(Author’s Note: The identities of prisoners and their family members are confidential in order to protect their safety and privacy. Each source is identified by a randomly chosen letter.)
(Part 1) Introduction
Over the past eight months, prisoners and their families discuss how mass incarceration impacts them and their loved ones, both in general and in the newly dangerous context of the coronavirus pandemic. The stories in this series arose from several such discussions.
In late March and early April, 2020 interviews, a Ventress prisoner, identified as “Z” to protect his safety and privacy, raises the topic of family and other relationships while discussing Ventress’s chronic broken phones problem, and new implications of that problem during the pandemic.
(During our March interviews, three out of four phones on the side of the dorm in which Z lives were broken. They were repaired weeks before the writing of this article, but prisoners say the one that previously worked no longer did after the other three were fixed, and many other phones in dorms throughout the prison were allegedly left still needing repair.)
Z feels that the ADOC and the prison’s phone company, Securus Technologies, must “know [that] people need to call their families.”
In late March, Z and others noted that, due to restrictions on prisoner visitations and other coronavirus-related measures, more prisoners have more calls to make the more unsanitary it becomes to share the only working phones because of the pandemic. At that time, prisoners were still making their own masks. Then and now, prisoners say there are no cleaning products nearby with which to clean or sanitize the phones before or after each call.
Z is incarcerated on nonviolent drug charges, of which he maintains his innocence. His original court-date for his release was delayed late in 2019 for bureaucratic reasons, then again in April, 2020, because of the coronavirus. He did not expect to be imprisoned longer than a year.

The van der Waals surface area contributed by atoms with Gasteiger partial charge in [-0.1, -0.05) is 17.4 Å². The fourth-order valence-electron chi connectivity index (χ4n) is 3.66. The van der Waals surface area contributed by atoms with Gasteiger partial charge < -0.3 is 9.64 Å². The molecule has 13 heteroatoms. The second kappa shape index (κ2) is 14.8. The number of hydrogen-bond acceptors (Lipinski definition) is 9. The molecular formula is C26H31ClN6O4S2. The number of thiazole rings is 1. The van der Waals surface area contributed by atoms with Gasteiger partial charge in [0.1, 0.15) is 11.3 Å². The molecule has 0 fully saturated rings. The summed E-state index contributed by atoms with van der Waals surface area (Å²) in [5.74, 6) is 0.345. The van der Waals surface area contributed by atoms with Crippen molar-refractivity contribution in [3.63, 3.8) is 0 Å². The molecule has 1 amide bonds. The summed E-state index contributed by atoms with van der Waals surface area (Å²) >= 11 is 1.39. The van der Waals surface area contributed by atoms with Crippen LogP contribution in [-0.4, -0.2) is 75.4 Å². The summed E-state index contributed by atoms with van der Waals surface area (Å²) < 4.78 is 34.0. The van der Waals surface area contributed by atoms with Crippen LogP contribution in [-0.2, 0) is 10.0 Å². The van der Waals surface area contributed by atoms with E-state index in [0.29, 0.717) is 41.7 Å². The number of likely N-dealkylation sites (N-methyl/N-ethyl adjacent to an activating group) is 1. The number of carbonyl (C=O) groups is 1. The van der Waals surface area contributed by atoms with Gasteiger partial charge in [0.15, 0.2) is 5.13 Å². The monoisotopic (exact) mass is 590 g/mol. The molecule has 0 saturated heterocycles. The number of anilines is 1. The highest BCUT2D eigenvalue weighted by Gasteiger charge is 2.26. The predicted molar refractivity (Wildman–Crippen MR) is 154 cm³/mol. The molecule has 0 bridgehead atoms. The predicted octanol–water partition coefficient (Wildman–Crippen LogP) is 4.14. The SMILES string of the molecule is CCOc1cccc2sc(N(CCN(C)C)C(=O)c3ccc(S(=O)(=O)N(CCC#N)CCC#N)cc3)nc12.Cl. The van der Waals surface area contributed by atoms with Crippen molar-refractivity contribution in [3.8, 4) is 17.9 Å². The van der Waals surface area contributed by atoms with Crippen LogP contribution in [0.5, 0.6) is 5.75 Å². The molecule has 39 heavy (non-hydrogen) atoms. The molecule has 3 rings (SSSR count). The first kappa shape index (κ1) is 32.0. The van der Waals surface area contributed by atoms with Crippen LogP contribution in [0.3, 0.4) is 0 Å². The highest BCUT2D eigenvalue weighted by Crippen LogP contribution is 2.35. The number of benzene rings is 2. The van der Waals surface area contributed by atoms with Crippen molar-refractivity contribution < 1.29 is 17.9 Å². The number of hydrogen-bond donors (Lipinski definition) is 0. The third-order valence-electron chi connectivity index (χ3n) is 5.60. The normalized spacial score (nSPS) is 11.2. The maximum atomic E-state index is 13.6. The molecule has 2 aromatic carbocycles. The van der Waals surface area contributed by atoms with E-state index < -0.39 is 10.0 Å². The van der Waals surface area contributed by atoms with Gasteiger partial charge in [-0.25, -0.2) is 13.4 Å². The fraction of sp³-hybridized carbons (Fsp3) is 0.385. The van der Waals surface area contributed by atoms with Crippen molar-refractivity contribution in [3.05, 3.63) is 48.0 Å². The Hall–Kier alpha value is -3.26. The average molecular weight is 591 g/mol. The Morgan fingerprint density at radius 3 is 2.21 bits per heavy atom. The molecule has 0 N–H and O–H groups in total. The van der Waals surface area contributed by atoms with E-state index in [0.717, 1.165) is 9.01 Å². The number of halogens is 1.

His birthday, as well as his son’s, occurred soon after the writing of this article. On his birthday, he tells HTR over the phone, he’s been sleeping all day.
He is increasingly eager to be released, concerned for his safety, and more eager to see his children with every passing day that Governor Kay Ivey does not “come up with a release plan for nonviolent felons, and people who got short time [and were supposed to] go home anyway,” Z says.
“As far as my understanding, they ain’t trying to let nobody go home,” he concluded in late March, and the situation remains unchanged as of this writing in July.
In late March and early April, another Ventress prisoner (identified as “C” throughout the Ventress series) also comments on the phone problems in the context of the pandemic, noting its impact on families. He says restrictions on prisoners’ visits, questions left open about whether non-violent prisoners will be released, and other issues exacerbating the phone problems during the pandemic, all “causes a lot of stress.”
C explains, “I mean, visitation means a lot. I want every single visit. I know it is taking a toll on my family, my relationships with my family. And…what’ll happen if – if [a family member] gets coronavirus? We can’t see each other in our last – our last minute?”
While C is afraid that if “one of us gets sick, there won’t be one of us left” in the prison, the fears preoccupying him most regarding the pandemic are generally about his family, being away from them.
His primary fears are “not about myself,” he says. “I’m more worried about my mom and my sister… I’ve got a good family and we stay in contact. They’re doing good.”
Gregory Anderson, Jr. was released from Ventress on March, 25, 2020, just one week after the ADOC announced its coronavirus response measures. His years in Ventress were highly traumatic. Like C, Anderson has a good relationship with his family.
In an interview a couple of weeks after leaving Ventress, Anderson describes the day of his release, spent with family, as “one of the happiest days of my life… I was about to cry just seeing how things changed in three years, like cars and changes to my city, people who died.”
The night of his release, Anderson and his father stay up almost all night, just talking.
A prisoner who has been incarcerated in Alabama for almost four decades, and in all but two of Alabama’s prisons, interviews in late April. He is identified in this series as “G.” His prison sentence started at age 16 – primarily, he says, because he “didn’t have no help.”
He has “no sisters or no brothers. I’m the only child. My momma died in 2010. So I’ve just been – just been still basically on my own,” he says about family life.